Deutsche Welle News
A conference for the International Criminal Court, the world's first permanent war crimes tribunal, got underway in The Hague Monday. The meet will be dominated by preparations for war crimes trials for Congo and Uganda.
Based in The Hague, the ICC became a legal reality in 2002, mandated to try genocide, war crimes and crimes against humanity committed after the court was established, in cases where the accused's national state cannot or will not act. Human rights groups say this falls considerably short of the funds needed.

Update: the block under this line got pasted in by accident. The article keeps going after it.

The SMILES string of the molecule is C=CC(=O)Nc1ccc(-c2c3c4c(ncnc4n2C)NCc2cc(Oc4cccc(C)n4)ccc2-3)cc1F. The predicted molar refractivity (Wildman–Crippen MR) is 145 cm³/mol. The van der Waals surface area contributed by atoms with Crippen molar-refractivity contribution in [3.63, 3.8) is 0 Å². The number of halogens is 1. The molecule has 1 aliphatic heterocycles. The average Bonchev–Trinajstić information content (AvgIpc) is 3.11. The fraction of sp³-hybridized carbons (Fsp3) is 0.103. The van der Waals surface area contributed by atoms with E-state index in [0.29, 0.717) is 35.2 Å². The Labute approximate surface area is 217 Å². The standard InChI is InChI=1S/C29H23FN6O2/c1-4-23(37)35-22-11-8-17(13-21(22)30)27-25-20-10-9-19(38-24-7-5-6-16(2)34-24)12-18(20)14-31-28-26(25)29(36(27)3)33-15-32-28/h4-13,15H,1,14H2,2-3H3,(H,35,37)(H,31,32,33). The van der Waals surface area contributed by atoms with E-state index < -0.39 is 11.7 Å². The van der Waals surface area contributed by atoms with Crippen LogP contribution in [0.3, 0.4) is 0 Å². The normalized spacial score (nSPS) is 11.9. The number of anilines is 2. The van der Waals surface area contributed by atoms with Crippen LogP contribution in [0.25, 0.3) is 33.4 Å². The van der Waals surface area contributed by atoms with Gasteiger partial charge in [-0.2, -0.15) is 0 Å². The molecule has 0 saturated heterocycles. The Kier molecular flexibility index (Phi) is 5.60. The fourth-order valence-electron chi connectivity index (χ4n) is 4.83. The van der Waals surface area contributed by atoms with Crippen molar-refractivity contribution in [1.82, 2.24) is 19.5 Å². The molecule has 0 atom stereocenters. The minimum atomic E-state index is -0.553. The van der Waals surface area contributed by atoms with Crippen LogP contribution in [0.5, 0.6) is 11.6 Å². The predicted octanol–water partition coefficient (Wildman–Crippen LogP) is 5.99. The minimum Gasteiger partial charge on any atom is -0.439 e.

The Coalition for the International Criminal Court (CICC), an umbrella organization of some 2000 human rights organizations, is arguing that the proposed budget fails to provide adequately for the first two investigations, ensure the necessary protection of witnesses or allow victims to participate in the legal procedures.
The Bush administration's unrelenting resistance to the ICC is based on the claim it interferes with global peacekeeping obligations.
To undermine its jurisdiction, the US has already signed bilateral agreements with a number of countries guaranteeing that US soldiers cannot be extradited to The Hague if they are prosecuted for genocide, crimes against humanity or war crimes.
It would be an excelent idea to put Mr. Hussein and his supporters to court in La Hague.
This would enlarge the chances for a unbiased fair trial and send a message of global justice instead of revenge.